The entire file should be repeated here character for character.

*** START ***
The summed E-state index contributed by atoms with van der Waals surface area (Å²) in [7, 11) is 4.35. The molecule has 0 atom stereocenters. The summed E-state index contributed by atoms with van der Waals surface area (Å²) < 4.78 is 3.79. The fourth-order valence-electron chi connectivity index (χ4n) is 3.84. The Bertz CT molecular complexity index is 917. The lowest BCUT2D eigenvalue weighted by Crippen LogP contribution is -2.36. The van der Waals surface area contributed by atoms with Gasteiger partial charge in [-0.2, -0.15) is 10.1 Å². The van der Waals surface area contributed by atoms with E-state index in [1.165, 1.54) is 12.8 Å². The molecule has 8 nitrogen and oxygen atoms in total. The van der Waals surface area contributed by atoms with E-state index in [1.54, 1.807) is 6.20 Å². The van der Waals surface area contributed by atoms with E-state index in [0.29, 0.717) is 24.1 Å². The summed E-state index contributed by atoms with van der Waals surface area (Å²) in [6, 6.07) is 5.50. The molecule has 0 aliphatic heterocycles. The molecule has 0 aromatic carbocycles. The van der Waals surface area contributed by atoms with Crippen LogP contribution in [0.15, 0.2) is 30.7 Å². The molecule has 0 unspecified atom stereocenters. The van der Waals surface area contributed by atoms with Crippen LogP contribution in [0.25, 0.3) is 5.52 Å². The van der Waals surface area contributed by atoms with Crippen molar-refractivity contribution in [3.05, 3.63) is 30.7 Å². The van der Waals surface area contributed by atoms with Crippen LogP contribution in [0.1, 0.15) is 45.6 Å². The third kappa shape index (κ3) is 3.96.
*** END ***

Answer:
The summed E-state index contributed by atoms with van der Waals surface area (Å²) in [7, 11) is 4.35. The molecule has 0 atom stereocenters. The summed E-state index contributed by atoms with van der Waals surface area (Å²) < 4.78 is 3.79. The fourth-order valence-electron chi connectivity index (χ4n) is 3.84. The Bertz CT molecular complexity index is 917. The lowest BCUT2D eigenvalue weighted by Crippen LogP contribution is -2.36. The van der Waals surface area contributed by atoms with Gasteiger partial charge in [-0.2, -0.15) is 10.1 Å². The van der Waals surface area contributed by atoms with E-state index in [1.165, 1.54) is 12.8 Å². The molecule has 8 nitrogen and oxygen atoms in total. The van der Waals surface area contributed by atoms with E-state index in [1.54, 1.807) is 6.20 Å². The van der Waals surface area contributed by atoms with E-state index in [0.29, 0.717) is 24.1 Å². The summed E-state index contributed by atoms with van der Waals surface area (Å²) in [6, 6.07) is 5.50. The molecule has 0 aliphatic heterocycles. The molecule has 0 aromatic carbocycles. The van der Waals surface area contributed by atoms with Crippen LogP contribution in [0.15, 0.2) is 30.7 Å². The molecule has 0 unspecified atom stereocenters. The van der Waals surface area contributed by atoms with Crippen LogP contribution in [0.25, 0.3) is 5.52 Å². The van der Waals surface area contributed by atoms with Crippen molar-refractivity contribution in [3.05, 3.63) is 30.7 Å². The van der Waals surface area contributed by atoms with Crippen LogP contribution in [0.1, 0.15) is 45.6 Å². The third kappa shape index (κ3) is 3.96.